Adapting & Innovating Tomorrow's Warehouse
For those of us old enough to remember the BBC programme “Tomorrow’s World” the dangers of predicting what will happen in Tomorrow’s Warehouse are clear. There are however specific events and trends which can be identified as catalysts for change.
Stating the obvious, the pandemic leading to a huge increase in the demand for eCommerce has probably been the most significant of these, causing massive change from bulk storage and despatch to single item picking and end customer delivery for the markets affected. In the short to mid-term, Tomorrow’s Warehouse will continue to play catch up with ever increasing demand for goods to be delivered for free and as quickly after they’ve been clicked as physically possible. To facilitate this, the rush to develop robotic item picking and final mile delivery systems has been dramatic and with vastly differing levels of success. A robust set of solutions will surely soon be found and will then rapidly proliferate.
We are also seeing significant development in the field of autonomous robotic vehicles (ARV) for use within conventional warehouses and without doubt these devices will reduce the travelling time spent by both human and robotic pickers. This should lead to increased pick efficiency in Tomorrow’s Warehouse without the need to make wholesale changes to the warehouse infrastructure.
Whilst we could discuss the development of more and more types of technology designed to improve efficiency, what Tomorrow’s Warehouse really needs is adaptability, because who really knows what the next dramatic change will be or when it will happen?
To achieve an adaptable warehouse means designing the most appropriate solution for the customer’s business. As an independent integrator Logistex is not tied to any specific manufacturer, but instead continues to develop strategic relationships with innovative technology providers worldwide.
An adaptable design needs to consider many factors including material flow, future growth, availability of resource and overall throughput requirements. The Logistex design team use their skill and experience to analyse these requirements, design the solution and prove its effectiveness through 3D simulation prior to implementation.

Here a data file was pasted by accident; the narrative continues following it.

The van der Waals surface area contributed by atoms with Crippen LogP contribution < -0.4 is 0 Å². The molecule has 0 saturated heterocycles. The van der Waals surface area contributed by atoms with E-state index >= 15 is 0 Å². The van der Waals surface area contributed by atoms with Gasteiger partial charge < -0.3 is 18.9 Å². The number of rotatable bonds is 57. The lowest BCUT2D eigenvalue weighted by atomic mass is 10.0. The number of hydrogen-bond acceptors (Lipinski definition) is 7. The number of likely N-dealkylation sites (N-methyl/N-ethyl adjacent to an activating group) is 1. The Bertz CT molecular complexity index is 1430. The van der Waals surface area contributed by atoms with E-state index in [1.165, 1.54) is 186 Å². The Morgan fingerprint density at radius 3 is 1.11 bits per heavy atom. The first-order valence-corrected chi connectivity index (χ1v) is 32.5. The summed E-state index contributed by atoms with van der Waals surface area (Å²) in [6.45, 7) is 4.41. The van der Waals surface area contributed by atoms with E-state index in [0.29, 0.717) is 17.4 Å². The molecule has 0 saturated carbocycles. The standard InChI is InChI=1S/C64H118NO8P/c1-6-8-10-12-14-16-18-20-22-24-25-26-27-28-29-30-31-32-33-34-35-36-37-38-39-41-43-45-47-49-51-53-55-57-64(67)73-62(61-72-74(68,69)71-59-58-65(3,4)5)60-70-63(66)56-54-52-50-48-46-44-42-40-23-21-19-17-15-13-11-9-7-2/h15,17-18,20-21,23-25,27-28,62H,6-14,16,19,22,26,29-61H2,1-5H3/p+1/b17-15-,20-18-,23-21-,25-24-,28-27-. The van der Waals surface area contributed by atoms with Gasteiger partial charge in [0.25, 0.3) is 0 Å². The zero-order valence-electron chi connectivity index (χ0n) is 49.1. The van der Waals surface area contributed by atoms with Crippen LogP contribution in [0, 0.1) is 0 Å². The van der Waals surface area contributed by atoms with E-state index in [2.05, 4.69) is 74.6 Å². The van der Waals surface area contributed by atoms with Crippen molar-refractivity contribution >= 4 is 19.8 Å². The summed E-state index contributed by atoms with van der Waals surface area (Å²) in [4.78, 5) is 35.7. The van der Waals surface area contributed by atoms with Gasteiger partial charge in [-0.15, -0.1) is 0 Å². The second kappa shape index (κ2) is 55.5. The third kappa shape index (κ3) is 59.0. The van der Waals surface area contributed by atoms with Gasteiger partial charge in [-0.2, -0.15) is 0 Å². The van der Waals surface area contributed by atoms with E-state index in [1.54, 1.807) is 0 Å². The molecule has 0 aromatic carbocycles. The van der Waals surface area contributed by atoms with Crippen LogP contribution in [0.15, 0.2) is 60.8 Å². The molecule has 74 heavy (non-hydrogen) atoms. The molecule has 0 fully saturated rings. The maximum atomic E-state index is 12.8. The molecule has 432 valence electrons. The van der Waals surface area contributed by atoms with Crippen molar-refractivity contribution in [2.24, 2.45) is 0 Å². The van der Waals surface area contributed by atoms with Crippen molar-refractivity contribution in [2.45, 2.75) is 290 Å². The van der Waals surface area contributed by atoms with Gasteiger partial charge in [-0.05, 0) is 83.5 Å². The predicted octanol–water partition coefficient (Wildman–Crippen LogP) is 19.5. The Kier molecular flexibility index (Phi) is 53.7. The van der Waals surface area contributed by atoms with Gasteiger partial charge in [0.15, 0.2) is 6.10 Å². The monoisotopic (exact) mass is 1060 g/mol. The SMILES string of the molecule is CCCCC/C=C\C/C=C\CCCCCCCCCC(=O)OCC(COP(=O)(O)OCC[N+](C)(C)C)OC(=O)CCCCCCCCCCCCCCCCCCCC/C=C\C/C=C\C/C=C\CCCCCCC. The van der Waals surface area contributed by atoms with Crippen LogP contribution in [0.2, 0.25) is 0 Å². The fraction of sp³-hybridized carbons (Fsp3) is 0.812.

That said there is no sense in deploying islands of automation in a warehouse if the flow between them is not co-ordinated by a sophisticated warehouse execution system. Logistex’s LWS Reflex software seamlessly integrates point automation into an integrated solution whilst providing the management team clear real time visibility of the overall operation and comprehensive management information through its complementary Business Intelligence system Analytex.
A successful warehouse implementation doesn’t end at Take Over though and Tomorrow’s Warehouse needs to be able to rely on whole life support from their integrator. That can mean anything from regular preventative maintenance visits by field service engineers to full on site 24/7 residential support. Logistex’s Total Asset Care programme can combine this with regular solution audits as part of a continuous improvement programme, ensuring Tomorrow’s Warehouse remains the answer to supply chain problems, rather than the cause.
To ensure Tomorrow’s Warehouse meets the day after tomorrow’s needs, businesses must embrace adaptability, agility and innovation with an integration and service partner, not just an automation supplier.
If you'd like arrange an informal discussion to see how Logistex could help improve your warehousing operation, get in touch at firstname.lastname@example.org, or subscribe to our mailing list at the bottom of the page.